This morning, as I got out of bed a little early to clear the sidewalk in front of my house, it struck me that I was not doing an ordinary chore. Doing my laundry and cooking dinner are private responsibilities I take on for myself and my family. When I shovel the snow from the sidewalk, I take part in a public event that benefits the whole community.
In Chicago, where I live, there is an alley behind almost every street, and almost every garage faces the alley. Like most residents, I generally leave my house through my back yard. And yet, the first thing my neighbors and I do after a storm is to clear the public sidewalk in front of our houses for the benefit of random passers by. We’re showing our appreciation for mail carriers, and our care for local children, who walk the sidewalks because they don’t drive out of the back alleys.
There is an unspoken etiquette that says that you should always shovel a little bit past your own property line, to ease your next door neighbor’s work. It’s just a friendly gesture.
Shoveling the public sidewalk is an act of trust. An interrupted pathway is no good. I shovel my share because I trust everyone else on the block will do the same. I don’t trust them because I have a personal relationship with them. The fact is, I barely know my neighbors, and, frankly, I’m not terribly interested in knowing them. But, living in a community is all about trusting strangers to do their parts.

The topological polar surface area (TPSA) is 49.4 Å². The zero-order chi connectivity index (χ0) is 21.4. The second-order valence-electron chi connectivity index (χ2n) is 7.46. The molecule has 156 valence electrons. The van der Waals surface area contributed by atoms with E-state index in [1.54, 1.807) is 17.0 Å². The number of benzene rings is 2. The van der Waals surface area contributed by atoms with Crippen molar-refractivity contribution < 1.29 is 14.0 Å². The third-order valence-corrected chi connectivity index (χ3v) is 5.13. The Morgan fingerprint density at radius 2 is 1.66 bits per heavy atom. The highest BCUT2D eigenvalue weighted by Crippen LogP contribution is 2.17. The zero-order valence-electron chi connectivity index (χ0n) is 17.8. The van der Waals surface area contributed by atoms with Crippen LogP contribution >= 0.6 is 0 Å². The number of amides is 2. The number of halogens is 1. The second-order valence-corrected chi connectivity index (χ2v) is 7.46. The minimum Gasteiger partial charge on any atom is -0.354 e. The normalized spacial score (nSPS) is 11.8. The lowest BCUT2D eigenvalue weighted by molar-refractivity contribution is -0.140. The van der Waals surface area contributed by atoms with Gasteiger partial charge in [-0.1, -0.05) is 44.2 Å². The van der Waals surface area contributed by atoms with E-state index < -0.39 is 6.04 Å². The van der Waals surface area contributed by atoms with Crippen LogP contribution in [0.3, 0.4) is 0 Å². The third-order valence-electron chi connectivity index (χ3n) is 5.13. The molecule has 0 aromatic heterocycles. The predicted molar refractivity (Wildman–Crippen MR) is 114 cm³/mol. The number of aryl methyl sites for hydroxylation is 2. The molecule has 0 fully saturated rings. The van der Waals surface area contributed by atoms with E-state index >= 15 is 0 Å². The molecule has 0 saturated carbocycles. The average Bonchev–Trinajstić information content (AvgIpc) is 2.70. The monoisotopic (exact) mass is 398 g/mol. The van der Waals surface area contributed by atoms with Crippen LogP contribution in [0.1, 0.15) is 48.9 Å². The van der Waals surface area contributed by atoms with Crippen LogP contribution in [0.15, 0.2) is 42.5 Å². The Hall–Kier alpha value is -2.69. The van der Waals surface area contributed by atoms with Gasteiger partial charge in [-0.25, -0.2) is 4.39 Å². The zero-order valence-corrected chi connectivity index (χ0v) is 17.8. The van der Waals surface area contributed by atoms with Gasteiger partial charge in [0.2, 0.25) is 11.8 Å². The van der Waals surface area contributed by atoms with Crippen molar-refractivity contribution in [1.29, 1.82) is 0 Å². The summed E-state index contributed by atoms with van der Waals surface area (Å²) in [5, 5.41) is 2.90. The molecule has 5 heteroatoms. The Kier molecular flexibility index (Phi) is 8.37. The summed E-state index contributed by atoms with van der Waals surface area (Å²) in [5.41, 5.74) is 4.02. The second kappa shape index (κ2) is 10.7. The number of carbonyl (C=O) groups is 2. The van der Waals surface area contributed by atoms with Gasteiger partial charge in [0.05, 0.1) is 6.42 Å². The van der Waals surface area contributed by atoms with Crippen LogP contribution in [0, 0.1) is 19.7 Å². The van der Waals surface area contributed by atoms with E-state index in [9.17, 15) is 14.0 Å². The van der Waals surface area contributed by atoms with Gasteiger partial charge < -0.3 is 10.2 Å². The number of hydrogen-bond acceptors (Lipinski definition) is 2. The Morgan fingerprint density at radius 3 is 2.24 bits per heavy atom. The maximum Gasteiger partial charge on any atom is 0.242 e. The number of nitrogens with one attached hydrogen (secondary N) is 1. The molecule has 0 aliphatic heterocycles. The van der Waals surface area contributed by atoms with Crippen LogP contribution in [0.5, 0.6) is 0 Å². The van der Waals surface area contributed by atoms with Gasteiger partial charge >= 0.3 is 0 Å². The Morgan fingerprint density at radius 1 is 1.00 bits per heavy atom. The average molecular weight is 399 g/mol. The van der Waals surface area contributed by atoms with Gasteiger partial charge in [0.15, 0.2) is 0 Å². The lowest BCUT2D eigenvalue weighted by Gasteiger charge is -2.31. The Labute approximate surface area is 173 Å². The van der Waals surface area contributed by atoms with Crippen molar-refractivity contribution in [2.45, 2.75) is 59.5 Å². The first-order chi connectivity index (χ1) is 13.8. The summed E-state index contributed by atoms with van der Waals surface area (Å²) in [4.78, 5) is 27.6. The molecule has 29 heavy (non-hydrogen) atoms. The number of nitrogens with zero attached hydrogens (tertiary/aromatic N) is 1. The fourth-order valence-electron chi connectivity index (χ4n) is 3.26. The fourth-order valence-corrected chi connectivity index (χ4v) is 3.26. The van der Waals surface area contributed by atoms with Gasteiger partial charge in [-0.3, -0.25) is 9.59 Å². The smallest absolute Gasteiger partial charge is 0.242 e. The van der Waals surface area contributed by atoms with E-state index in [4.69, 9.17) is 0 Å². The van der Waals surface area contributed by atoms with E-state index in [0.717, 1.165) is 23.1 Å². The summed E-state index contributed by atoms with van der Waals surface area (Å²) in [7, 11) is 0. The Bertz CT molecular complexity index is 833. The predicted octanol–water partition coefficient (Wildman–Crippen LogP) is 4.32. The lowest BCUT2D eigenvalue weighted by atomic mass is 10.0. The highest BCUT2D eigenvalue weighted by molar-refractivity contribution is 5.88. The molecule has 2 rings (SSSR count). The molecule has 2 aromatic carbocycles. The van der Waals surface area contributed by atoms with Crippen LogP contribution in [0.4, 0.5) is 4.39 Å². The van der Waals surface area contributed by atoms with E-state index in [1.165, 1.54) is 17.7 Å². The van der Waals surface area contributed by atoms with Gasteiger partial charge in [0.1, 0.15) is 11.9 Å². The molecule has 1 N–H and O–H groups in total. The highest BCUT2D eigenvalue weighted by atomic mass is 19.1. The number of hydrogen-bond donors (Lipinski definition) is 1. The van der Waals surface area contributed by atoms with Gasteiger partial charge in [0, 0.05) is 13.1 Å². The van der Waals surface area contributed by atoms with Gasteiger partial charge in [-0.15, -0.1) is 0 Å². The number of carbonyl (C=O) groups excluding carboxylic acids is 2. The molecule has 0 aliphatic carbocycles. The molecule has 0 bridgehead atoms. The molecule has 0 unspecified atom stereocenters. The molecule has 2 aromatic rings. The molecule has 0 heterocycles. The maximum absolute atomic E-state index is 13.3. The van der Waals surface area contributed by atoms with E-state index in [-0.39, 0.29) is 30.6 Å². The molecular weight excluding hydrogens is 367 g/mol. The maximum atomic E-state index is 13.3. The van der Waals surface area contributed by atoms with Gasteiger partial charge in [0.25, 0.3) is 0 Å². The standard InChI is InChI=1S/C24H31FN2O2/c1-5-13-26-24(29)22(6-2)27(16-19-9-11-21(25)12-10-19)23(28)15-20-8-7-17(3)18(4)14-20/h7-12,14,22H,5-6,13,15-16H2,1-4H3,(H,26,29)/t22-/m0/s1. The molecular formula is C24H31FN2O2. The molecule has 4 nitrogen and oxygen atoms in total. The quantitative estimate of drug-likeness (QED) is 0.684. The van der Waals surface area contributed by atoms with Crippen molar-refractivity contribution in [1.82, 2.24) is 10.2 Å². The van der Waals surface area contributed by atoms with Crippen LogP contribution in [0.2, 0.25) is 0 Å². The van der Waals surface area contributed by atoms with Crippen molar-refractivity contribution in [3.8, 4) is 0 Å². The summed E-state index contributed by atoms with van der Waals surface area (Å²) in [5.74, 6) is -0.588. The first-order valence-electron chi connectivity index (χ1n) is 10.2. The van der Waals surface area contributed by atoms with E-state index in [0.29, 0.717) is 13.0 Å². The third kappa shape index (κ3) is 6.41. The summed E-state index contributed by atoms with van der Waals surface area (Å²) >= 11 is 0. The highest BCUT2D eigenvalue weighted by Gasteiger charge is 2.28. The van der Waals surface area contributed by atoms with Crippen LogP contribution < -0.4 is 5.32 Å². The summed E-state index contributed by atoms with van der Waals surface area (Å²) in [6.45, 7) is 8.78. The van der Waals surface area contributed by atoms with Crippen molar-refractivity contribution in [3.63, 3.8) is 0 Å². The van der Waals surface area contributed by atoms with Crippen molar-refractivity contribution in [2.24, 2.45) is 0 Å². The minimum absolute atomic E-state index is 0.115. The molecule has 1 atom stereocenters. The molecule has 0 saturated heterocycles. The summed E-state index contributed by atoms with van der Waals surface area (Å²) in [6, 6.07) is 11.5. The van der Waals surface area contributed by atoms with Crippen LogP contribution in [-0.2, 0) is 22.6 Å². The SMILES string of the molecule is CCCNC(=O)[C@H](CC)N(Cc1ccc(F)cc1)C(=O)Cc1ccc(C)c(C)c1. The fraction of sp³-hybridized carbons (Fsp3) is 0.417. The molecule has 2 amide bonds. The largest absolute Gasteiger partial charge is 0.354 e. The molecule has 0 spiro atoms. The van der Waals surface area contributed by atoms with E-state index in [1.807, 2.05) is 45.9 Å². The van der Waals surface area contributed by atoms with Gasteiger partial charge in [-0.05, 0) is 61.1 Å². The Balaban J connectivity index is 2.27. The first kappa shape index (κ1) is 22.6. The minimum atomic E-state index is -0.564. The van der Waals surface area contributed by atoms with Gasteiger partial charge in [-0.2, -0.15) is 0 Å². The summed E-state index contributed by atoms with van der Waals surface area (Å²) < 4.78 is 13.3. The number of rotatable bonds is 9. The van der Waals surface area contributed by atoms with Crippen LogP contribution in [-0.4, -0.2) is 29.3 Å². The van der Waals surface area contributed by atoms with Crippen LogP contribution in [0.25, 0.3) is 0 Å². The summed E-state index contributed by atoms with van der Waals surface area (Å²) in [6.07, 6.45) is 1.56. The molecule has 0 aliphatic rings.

Parking spaces bring out the morally ambiguous side of the snow shoveling impulse. There is a tradition in Chicago and Boston, and perhaps other places, that people who shovel parking spaces on public streets can mark them as their own, using unwanted household objects such as old chairs, saw horses, garbage cans, and Chia Pets. Occasionally the municipal authorities have tried to crack down on this illegal private appropriation of the public space, but popular opinion is firmly in favor of the chairs. It’s understandable. Parking spaces are rare and valuable, and those who work to make them usable naturally feel entitled to a reward.
I am a realist when it comes to public spirited self-sacrifice. I know people won’t give up a chance for something as precious as an urban parking space. Still, when I get up in the morning, and see that the guy next door, whose name I can’t even remember, has already cleared half my sidewalk for me, I know that society will survive.
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